I just want to live in one place for more than two years. This is a refrain that I’ve said to myself over and over again for a half a decade.
Transition seems to be the modern way of life. Few have long careers but series after series of jobs. Few people (singles especially, it seems) live in one place for long, and most are constantly having to snatch boxes from behind grocery stores and bribe their friends with pizza and choice beverages. And, if you’ve been single and “on the market,” you probably have had a string of awkward first dates. Change (even expected and hoped-for change) is not for wimps.
As is often the case when I am struggling with a new environment, schedule or to-do list, I flee to children’s literature. I moved to a new city, new state, and new job six weeks ago, and the Jesus Storybook Bible has barely left my nightstand. (The pages are all wrinkly … because it fell in the bathtub. Really. Sally Lloyd-Jones does not make me cry. At all. Ever.) The crinkled pages of that dear book remind me that Jesus—the one whose eyes are on us—is not only in every story of the Bible but is also in every story and chapter in my life.
Jesus, himself, was in constant transition—his whole earthly life. He left his real home and for a most of His adult life, had nowhere to lay his head. His friends, apart from a few close ones, were always changing. He moved from city to city and from town to town. The guy was on the move. Constantly. He’s not removed or insulated from transition woes—in fact, He totally gets it and is with me.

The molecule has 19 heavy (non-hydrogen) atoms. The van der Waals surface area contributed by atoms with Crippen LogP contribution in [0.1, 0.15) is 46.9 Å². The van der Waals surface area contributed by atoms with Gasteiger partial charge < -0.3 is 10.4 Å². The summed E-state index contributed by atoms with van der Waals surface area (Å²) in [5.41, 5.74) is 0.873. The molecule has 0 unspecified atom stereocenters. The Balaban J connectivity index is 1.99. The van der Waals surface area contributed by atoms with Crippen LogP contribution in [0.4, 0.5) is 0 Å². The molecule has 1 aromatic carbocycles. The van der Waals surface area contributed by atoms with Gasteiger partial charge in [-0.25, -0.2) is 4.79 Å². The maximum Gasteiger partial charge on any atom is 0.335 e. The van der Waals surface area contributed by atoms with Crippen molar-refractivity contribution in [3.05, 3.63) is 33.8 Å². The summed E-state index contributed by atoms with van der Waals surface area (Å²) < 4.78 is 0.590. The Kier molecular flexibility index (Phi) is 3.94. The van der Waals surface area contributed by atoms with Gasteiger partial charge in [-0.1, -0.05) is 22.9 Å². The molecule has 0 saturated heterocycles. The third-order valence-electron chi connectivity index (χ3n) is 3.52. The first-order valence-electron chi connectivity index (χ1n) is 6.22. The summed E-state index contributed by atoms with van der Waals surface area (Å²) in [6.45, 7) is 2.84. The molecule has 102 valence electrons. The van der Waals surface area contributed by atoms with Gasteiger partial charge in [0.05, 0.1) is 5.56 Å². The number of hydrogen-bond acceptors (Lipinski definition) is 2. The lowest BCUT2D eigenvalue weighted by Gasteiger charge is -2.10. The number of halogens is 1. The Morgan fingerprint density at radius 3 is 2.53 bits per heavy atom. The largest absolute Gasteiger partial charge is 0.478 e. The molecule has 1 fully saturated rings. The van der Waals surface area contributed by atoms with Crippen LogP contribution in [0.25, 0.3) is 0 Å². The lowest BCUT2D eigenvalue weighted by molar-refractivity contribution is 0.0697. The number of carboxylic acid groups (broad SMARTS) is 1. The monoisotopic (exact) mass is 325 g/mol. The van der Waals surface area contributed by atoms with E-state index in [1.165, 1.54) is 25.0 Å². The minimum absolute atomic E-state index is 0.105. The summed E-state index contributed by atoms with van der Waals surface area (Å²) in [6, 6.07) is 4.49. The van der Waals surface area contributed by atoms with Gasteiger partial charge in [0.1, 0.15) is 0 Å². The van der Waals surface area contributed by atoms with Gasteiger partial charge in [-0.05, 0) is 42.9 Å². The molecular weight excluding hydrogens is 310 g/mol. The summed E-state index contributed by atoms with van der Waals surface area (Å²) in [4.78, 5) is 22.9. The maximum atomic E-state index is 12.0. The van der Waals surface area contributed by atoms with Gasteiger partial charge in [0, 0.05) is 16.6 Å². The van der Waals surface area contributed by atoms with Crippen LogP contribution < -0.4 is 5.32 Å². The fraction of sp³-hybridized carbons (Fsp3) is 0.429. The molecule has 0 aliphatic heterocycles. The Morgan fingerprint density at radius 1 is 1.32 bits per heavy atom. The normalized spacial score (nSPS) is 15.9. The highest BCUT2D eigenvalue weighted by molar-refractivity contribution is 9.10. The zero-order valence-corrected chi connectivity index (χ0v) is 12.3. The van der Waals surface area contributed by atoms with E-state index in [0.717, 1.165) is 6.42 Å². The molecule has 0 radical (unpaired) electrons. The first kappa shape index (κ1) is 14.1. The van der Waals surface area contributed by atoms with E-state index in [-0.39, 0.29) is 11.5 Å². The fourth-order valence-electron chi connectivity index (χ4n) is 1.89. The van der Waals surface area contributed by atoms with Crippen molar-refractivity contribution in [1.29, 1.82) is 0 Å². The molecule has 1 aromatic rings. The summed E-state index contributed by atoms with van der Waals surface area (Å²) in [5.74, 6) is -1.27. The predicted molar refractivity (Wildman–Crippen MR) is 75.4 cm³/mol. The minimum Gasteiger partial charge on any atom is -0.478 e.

After landing in this new city and restarting an academic life, I’ve had some doubts and questions that I made the right call. I felt God had opened the door—wide. He didn’t just open the door. He blew it off its hinges. In fact, I felt a little chased—chased away from my old life and into something new. It has taken me weeks to pinpoint that emotion, but as I did, Shasta popped into my head.
Shasta, a displaced Narnian, had been on the move his whole life. He was separated from his family, lived as a slave, and was constantly being chased by this Lion. At every turn, the Lion was there pushing him on. Shasta was afraid of the Lion, but he didn’t realize that the Lion had his best interest at heart.
I was the lion who forced you to join with Aravis. I was the cat who comforted you among the houses of the dead. I was the lion who drove the jackals from you while you slept. I was the lion who gave the horses the new strength of fear for the last mile so that you should reach King Lune in time. And I was the lion you do not remember who pushed the boat in which you lay, a child near death, so that it came to shore where a man sat, wakeful at midnight, to receive you.
Shasta’s journey was hard. He often felt cornered and alone—not prepared for what his circumstances demanded of him, and that Lion wouldn’t ever stop.
Shasta and I are buddies. At this point in my transition, I feel chased and a little alone, but the truth is that just like the benevolent Lion, Jesus hasn’t left me alone. He may be chasing me, but it’s on the journey He’s set out before me. He’s comforting me when I sleep. Jesus is keeping the jackals away, and He’s giving me new strength—just one morning at time.
So, when transition gets you down. Crack open your Jesus Storybook Bible and keep an eye out for Shasta’s Lion. He’s never far away.
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